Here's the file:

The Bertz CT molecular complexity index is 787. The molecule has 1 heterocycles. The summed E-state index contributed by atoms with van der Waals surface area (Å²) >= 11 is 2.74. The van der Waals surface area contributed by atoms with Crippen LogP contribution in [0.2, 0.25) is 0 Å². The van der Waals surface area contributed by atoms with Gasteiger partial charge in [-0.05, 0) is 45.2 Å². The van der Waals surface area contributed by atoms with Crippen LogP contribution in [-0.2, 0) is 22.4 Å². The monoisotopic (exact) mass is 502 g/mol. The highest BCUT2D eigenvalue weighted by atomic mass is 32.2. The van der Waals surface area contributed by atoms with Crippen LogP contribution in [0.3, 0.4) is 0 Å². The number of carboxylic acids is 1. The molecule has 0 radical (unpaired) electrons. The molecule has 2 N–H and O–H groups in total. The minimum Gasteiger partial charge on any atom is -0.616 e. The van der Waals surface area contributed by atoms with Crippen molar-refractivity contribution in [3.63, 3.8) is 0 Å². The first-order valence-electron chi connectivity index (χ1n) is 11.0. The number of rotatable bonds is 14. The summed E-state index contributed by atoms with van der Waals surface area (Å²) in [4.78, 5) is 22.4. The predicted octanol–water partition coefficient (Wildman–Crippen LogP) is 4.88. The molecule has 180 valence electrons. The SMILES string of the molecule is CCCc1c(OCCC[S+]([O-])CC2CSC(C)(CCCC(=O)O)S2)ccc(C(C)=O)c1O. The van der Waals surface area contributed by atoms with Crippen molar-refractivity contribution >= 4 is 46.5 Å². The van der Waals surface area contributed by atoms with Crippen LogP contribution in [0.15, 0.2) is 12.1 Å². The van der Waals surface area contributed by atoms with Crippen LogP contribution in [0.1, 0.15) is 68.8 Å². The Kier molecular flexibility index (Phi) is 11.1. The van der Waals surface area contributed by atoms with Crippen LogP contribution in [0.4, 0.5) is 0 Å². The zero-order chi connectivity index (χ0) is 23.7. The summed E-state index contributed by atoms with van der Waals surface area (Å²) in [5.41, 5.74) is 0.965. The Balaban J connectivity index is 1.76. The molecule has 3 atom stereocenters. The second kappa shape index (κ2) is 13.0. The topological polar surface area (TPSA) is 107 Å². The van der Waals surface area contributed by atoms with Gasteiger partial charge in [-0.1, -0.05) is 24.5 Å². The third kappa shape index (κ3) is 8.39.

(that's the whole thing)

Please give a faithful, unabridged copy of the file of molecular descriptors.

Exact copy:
The Bertz CT molecular complexity index is 787. The molecule has 1 heterocycles. The summed E-state index contributed by atoms with van der Waals surface area (Å²) >= 11 is 2.74. The van der Waals surface area contributed by atoms with Crippen LogP contribution in [0.2, 0.25) is 0 Å². The van der Waals surface area contributed by atoms with Gasteiger partial charge in [-0.05, 0) is 45.2 Å². The van der Waals surface area contributed by atoms with Crippen LogP contribution in [-0.2, 0) is 22.4 Å². The monoisotopic (exact) mass is 502 g/mol. The highest BCUT2D eigenvalue weighted by atomic mass is 32.2. The van der Waals surface area contributed by atoms with Crippen LogP contribution in [0.3, 0.4) is 0 Å². The number of carboxylic acids is 1. The molecule has 0 radical (unpaired) electrons. The molecule has 2 N–H and O–H groups in total. The minimum Gasteiger partial charge on any atom is -0.616 e. The van der Waals surface area contributed by atoms with Crippen molar-refractivity contribution in [3.63, 3.8) is 0 Å². The first-order valence-electron chi connectivity index (χ1n) is 11.0. The number of rotatable bonds is 14. The summed E-state index contributed by atoms with van der Waals surface area (Å²) in [4.78, 5) is 22.4. The predicted octanol–water partition coefficient (Wildman–Crippen LogP) is 4.88. The molecule has 180 valence electrons. The SMILES string of the molecule is CCCc1c(OCCC[S+]([O-])CC2CSC(C)(CCCC(=O)O)S2)ccc(C(C)=O)c1O. The van der Waals surface area contributed by atoms with Crippen molar-refractivity contribution >= 4 is 46.5 Å². The van der Waals surface area contributed by atoms with Crippen LogP contribution in [0.15, 0.2) is 12.1 Å². The van der Waals surface area contributed by atoms with Crippen LogP contribution in [0.1, 0.15) is 68.8 Å². The Kier molecular flexibility index (Phi) is 11.1. The van der Waals surface area contributed by atoms with Crippen LogP contribution in [0.4, 0.5) is 0 Å². The zero-order chi connectivity index (χ0) is 23.7. The summed E-state index contributed by atoms with van der Waals surface area (Å²) in [5.41, 5.74) is 0.965. The Balaban J connectivity index is 1.76. The molecule has 3 atom stereocenters. The second kappa shape index (κ2) is 13.0. The topological polar surface area (TPSA) is 107 Å². The van der Waals surface area contributed by atoms with Gasteiger partial charge in [-0.1, -0.05) is 24.5 Å². The third kappa shape index (κ3) is 8.39.